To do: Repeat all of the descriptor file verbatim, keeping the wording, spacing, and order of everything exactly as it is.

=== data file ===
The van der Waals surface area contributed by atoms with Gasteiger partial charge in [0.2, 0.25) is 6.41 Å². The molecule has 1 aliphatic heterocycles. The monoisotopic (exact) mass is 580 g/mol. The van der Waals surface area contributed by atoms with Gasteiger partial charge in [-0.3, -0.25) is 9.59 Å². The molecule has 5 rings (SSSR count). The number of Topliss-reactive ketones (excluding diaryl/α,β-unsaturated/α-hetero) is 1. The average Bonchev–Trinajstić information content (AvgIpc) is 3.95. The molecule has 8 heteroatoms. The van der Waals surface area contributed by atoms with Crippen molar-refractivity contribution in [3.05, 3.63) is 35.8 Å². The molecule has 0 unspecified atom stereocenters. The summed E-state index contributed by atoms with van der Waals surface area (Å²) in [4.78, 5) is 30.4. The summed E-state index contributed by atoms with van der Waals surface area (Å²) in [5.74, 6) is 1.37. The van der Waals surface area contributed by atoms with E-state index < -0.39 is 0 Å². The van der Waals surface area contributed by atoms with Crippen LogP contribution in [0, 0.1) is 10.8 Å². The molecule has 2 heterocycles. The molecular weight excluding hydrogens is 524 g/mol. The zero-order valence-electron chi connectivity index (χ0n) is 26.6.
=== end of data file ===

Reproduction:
The van der Waals surface area contributed by atoms with Gasteiger partial charge in [0.2, 0.25) is 6.41 Å². The molecule has 1 aliphatic heterocycles. The monoisotopic (exact) mass is 580 g/mol. The van der Waals surface area contributed by atoms with Gasteiger partial charge in [-0.3, -0.25) is 9.59 Å². The molecule has 5 rings (SSSR count). The number of Topliss-reactive ketones (excluding diaryl/α,β-unsaturated/α-hetero) is 1. The average Bonchev–Trinajstić information content (AvgIpc) is 3.95. The molecule has 8 heteroatoms. The van der Waals surface area contributed by atoms with Crippen molar-refractivity contribution in [3.05, 3.63) is 35.8 Å². The molecule has 0 unspecified atom stereocenters. The summed E-state index contributed by atoms with van der Waals surface area (Å²) in [4.78, 5) is 30.4. The summed E-state index contributed by atoms with van der Waals surface area (Å²) in [5.74, 6) is 1.37. The van der Waals surface area contributed by atoms with E-state index < -0.39 is 0 Å². The van der Waals surface area contributed by atoms with Crippen LogP contribution in [0, 0.1) is 10.8 Å². The molecule has 2 heterocycles. The molecular weight excluding hydrogens is 524 g/mol. The zero-order valence-electron chi connectivity index (χ0n) is 26.6.